why people hate online; in April, we looked into the consequences of online hate speech; in May, we reflected on strategies to promote tolerance and empathy online; in June, we discovered the power of counter-narratives; in July, we discussed peer mentoring; and in August, we delved into how hacking online hate requires a concerted, multi-stakeholder effort.
This September, the back-to-school season offers the perfect opportunity to focus on how teachers and other education professionals can use the SELMA Toolkit, not only in their classrooms, but also more generally in their schools.
We, the SELMA partners, believe that schools should address the problem of online hate speech through a whole-school approach.
The objective of preventing and addressing hate speech should be promoted consistently and systematically across the various dimensions of school life. Staff, parents and students should all contribute, as to make the whole-school strategy attainable and attuned to real needs. Schools should also cooperate with external stakeholders such as youth organisations, social workers, health professionals, public authorities, non-governmental organisations and industry. This will help to deal with issues on which they wouldn’t otherwise have the relevant expertise.
Within this context, the SELMA Toolkit offers hands-on activities that can be run as one-off sessions to trigger immediate engagement and effect, as well as clear guidance on how to build more comprehensive and sustained pathways of change, combing media literacy knowledge and skills with social and emotional learning. The Toolkit considers online hate as a pattern of behaviour, interconnected with the social and cultural contexts in which it takes place. It involves children and young people in a wider societal debate on how to replace the culture of online hate with tolerance and mutual respect.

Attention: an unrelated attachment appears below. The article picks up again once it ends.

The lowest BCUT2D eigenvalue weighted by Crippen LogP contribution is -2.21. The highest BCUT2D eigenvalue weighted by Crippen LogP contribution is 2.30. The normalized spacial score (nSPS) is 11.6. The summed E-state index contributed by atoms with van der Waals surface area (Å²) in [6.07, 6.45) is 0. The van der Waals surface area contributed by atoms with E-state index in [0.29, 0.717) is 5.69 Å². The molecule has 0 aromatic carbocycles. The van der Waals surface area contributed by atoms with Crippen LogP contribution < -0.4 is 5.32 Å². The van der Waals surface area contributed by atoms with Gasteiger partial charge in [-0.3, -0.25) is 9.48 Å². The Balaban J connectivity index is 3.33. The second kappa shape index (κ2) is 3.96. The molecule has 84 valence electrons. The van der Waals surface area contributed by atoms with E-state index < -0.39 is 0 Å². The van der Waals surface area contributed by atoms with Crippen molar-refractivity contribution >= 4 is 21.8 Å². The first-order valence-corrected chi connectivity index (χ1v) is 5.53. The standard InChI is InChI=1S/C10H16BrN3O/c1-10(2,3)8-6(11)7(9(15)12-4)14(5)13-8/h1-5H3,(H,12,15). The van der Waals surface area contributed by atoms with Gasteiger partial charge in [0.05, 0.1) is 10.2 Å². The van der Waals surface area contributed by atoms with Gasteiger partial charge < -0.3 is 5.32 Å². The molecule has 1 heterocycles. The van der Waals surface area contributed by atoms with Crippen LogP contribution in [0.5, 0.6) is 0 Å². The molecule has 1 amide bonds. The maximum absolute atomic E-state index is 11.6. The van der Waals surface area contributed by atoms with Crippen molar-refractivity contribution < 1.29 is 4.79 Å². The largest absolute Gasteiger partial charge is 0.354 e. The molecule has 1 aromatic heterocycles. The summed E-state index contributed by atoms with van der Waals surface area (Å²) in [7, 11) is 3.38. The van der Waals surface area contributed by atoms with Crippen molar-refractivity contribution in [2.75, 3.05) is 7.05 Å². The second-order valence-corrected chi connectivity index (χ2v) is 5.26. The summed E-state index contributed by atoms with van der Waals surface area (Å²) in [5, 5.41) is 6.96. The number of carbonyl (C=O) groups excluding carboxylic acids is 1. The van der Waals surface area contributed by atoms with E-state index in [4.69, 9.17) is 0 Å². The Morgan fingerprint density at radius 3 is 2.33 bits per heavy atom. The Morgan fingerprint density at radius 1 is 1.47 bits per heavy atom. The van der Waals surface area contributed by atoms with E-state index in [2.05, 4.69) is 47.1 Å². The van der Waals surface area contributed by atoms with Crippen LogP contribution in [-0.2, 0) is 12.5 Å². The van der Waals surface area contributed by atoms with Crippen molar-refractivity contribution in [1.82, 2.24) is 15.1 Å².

This month, we will look in more detail at a range of SELMA activities and resources that can help teachers and educators to address online hate and organise sessions on the topic with their students – the Toolkit, the Hacking hate MOOC “How to empower young people to understand and disrupt online hate” and the SELMA Ambassador programme.
More concretely, we will publish three articles this month:
In the meantime, stay up-to-date and participate in the conversation with teachers and other education stakeholders on hacking online hate in the classroom and at school; keep an eye on our Twitter hashtag #SELMA_eu, and follow us on Facebook.
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